FILED: May 3, 2006
IN THE COURT OF APPEALS OF THE STATE OF OREGON
STATE OF OREGON,
SCOTT HENRY BEGGIO,
Appeal from Circuit Court, Lane County.
Bryan T. Hodges, Judge.
Submitted on record and briefs February 22, 2006.
Peter A. Ozanne, Executive Director, Peter Gartlan, Chief Defender, and Shawn Wiley, Deputy Public Defender, Office of Public Defense Services, filed the brief for appellant.
Hardy Myers, Attorney General, Mary H. Williams, Solicitor General, and Erika L. Hadlock, Assistant Solicitor General, filed the brief for respondent.
Before Landau, Presiding Judge, and Schuman* and Ortega, Judges.
LANDAU, P. J.
*Schuman, J., vice Ceniceros, S. J.
LANDAU, P. J.
Defendant was convicted, after a jury trial, of one count of felon in possession of firearm, ORS 166.270, and one count of unlawful possession of a firearm, ORS 166.250; in addition, defendant pleaded guilty to one count of driving while suspended, ORS 811.182. The trial court imposed a durational departure sentence on the felon-in-possession conviction, based on its finding of defendant's "persistent criminality." On appeal, defendant makes an unpreserved challenge to that sentence, arguing that, under Blakely v. Washington, 542 US 296, 124 S Ct 2531, 159 L Ed 2d 403 (2004), and Apprendi v. New Jersey, 530 US 466, 120 S Ct 2348, 147 L Ed 2d 435 (2000), the court committed plain error in imposing a departure sentence based on facts that defendant did not admit and that were not found by a jury.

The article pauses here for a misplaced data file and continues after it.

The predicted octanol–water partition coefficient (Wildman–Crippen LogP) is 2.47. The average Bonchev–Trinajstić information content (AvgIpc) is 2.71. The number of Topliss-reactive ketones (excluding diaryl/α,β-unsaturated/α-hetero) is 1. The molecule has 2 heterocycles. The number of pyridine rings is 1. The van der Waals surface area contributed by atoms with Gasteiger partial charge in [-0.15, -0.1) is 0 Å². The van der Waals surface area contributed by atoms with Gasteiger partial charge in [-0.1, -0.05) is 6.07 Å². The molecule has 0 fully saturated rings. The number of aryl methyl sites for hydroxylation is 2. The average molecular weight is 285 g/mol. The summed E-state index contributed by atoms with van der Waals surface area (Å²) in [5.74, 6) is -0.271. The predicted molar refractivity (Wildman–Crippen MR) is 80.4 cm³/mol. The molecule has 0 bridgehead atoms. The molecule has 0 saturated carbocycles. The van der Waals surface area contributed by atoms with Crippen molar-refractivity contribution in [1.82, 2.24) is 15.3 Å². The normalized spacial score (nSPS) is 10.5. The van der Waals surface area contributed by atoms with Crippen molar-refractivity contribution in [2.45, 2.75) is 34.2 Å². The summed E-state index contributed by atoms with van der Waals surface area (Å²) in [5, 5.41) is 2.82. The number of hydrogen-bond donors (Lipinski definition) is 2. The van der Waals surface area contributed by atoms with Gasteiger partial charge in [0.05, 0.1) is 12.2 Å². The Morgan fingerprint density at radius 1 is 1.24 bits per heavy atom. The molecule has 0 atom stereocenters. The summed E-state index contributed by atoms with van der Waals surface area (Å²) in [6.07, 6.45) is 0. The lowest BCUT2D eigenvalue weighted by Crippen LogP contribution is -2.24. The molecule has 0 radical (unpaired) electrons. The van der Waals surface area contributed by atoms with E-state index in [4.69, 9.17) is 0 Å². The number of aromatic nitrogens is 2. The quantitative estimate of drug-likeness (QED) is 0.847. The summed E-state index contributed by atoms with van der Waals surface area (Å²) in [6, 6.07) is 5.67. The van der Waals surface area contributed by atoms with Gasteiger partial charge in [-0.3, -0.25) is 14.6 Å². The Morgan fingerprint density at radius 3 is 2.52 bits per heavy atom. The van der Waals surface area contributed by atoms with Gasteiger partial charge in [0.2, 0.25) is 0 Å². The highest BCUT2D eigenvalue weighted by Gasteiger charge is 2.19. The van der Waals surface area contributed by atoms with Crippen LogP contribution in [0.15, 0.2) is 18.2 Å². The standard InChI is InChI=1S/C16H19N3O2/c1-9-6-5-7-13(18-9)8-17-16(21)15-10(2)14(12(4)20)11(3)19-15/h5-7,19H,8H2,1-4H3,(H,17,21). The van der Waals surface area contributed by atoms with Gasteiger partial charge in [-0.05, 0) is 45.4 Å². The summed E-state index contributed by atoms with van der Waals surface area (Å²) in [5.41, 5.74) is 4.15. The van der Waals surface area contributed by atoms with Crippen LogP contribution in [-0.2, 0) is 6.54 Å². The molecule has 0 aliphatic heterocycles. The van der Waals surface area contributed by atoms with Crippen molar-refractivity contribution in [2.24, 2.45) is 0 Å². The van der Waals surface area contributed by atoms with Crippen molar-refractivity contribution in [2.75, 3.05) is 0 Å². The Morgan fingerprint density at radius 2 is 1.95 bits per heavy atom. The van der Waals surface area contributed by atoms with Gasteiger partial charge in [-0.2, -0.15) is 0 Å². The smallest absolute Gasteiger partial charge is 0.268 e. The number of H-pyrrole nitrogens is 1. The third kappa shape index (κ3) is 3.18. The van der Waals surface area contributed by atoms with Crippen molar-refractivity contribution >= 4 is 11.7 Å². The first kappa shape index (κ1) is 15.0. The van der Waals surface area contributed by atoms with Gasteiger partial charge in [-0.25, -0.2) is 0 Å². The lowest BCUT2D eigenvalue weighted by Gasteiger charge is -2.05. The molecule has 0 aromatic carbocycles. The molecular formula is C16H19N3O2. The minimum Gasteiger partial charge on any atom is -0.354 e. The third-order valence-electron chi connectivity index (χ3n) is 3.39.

Under State v. Perez, 340 Or 310, 316-17, 131 P3d 168 (2006), a trial court does not commit plain error in imposing a departure sentence based on its own finding of aggravating factors as long as there are facts and circumstances in the record that allow the appellate court to infer the possibility that defendant "chose to have the trial court, rather than the jury, find the aggravating facts." In Perez, the defendant waived his jury trial right with respect to some counts, and other counts were then tried to a jury; he did not object when, at sentencing, the trial court found aggravating factors and imposed a departure sentence. The Supreme Court concluded that, under those circumstances, it was possible to infer that the defendant had "chosen" the trial court to act as the factfinder at sentencing. Id. The circumstances here are, in relevant respects, the same: defendant waived his jury-trial right with respect to the driving while suspended charge when he pleaded guilty to it, and he did not object when the trial court found aggravating factors and imposed a departure sentence. Under Perez, the trial court did not commit plain error in imposing the departure sentence.